1. My cousin, who is an insulin dependent diabetic, and also a progressive attorney, thinks there is nothing wrong that I have to pay nearly triple what I used to for health insurance, but eh gets her insulin cheap. As it was clearly not fair that a well paid attorney should have to pay market prices for insulin.

      2. There is literally no dispute that regular inhalation of tobacco smoke is extremely harmful to the vast majority of people and that nicotine is extremely physically addictive. Further, smoking tobacco just doesn’t effect the smoker, it also (likely) effects and harms others, including those who may not have a choice in being around the smoke.

        Unless you’re in prison or in a coma, you always have a choice about where you want to be. What you are saying is that you might find it inconvenient that there are places you can’t go as a smoke-avoiding non-smoker when property owners have the right to decide for themselves. (And, geez, look up the difference between effect/affect.)

        Restricting cigarette ads thereby gets past constitutional tests on multiple established grounds.

        Which of the enumerated powers gives government the power to regulate tobacco use on private property?

      3. I don’t buy the argument.

        If smoking is that bad then ban it. Spare me all the other crap. Until then the whole anti-tobacco campaign is nothing but a gigantic encroachment on free choice.

        Ah therein lies the rub though. Governments sure are addicted – excuse the pun – to the taxes they bring in. Just like they’re in the alcohol and gambling racket.

      4. Restricting cigarette ads thereby gets past constitutional tests on multiple established grounds.

        I don’t recall the constitution giving the government the power to restrict cigarette ads or restrict speech for the reasons you mentioned. In fact, the first amendment protects freedom of speech, and lists no exceptions.

        There is a difference between armed thugs saying they have the legal authority to do something, and them actually having the legal authority to do something.

        Once you have accepted that we should trade fundamental liberties for security, you have already failed.

  2. Pish-posh! What we’re missing is common-sense controls on free speech.

  3. Actually, Bloomberg’s soda ban never went into effect. But it was close: the courts blocked it just a day or two before it was scheduled to.

    1. Did he cry in his pillow sobbing about how he wants to make people healthy?

      1. No, he just angrily plotted to take our guns away for our own good.

  4. Nice to here some good news for a change after the state put its imprimatur on fraudulent sandwich spread labels.

  5. Yes, I know it’s a repeat, but it’s deserving:

    “Vegetarian and “Healthy” Diets Could Be More Harmful to the Environment”
    […]
    “Eating lettuce is over three times worse in greenhouse gas emissions than eating bacon,” said Paul Fischbeck, professor of social and decisions sciences and engineering and public policy.”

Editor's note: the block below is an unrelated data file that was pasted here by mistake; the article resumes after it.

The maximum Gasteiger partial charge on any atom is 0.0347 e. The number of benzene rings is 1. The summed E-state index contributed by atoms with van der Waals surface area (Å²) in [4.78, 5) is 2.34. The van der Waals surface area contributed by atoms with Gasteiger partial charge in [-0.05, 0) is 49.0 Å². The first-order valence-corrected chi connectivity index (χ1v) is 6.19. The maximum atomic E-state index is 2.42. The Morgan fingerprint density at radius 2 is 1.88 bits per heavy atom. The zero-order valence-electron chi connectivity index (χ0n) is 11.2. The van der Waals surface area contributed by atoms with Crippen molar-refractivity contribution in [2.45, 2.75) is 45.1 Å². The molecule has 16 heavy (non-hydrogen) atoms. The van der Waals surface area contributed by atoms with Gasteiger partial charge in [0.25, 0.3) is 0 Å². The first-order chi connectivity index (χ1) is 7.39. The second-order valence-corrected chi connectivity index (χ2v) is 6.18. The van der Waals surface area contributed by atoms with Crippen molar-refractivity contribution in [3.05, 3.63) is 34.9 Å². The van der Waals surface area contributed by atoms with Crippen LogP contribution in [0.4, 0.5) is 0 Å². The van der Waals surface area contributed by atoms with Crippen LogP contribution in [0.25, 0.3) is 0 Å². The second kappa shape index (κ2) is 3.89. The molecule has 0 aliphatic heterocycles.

http://www.cmu.edu/news/storie…..nment.html

    1. The increased fossil fuel and water use for vegetables isn’t a consequence of a vegetarian diet, it’s a consequence of people choosing “luxury fruits and vegetables”, i.e., fruits and vegetables that don’t grow locally or are out of season.

      I think climate change is hogwash, but if you are really concerned about it and you are nutty enough to try to optimize your diet accordingly, eating locally grown, in-season vegetables is probably your best bet, raising your own chicken and pigs on your scraps.

      1. “The increased fossil fuel and water use for vegetables isn’t a consequence of a vegetarian diet, it’s a consequence of people choosing “luxury fruits and vegetables”, i.e., fruits and vegetables that don’t grow locally or are out of season.”

        Cite missing.
        Pretty sure if ‘locally’ is more than a stroll down the block, that’s been debunked.

      2. Just ’cause I ran onto it:
        “The Inefficiency of Local Food”
        […]
        “But implicit in the argument that local farming is better for the environment than industrial agriculture is an assumption that a “relocalized” food system can be just as efficient as today’s modern farming. That assumption is simply wrong. Today’s high crop yields and low costs reflect gains from specialization and trade, as well as scale and scope economies that would be forsaken under the food system that locavores endorse.”
        http://freakonomics.com/2011/1…..ocal-food/

  6. I think food labels are useful and a lot of people like them. But that means that they can be handled through voluntary participation in labeling and certification programs. Government can define standards for the labels that companies can then choose to adopt. The other role of government is for the legal system to impose penalties when the labels are wrong (effectively, breach of contract).

  7. You’ll take my kosher salt from my cold dead hand

  8. Making the Case for Food Freedom and Free Speech A series of important food lawsuits are fighting unconstitutional restrictions on free speech.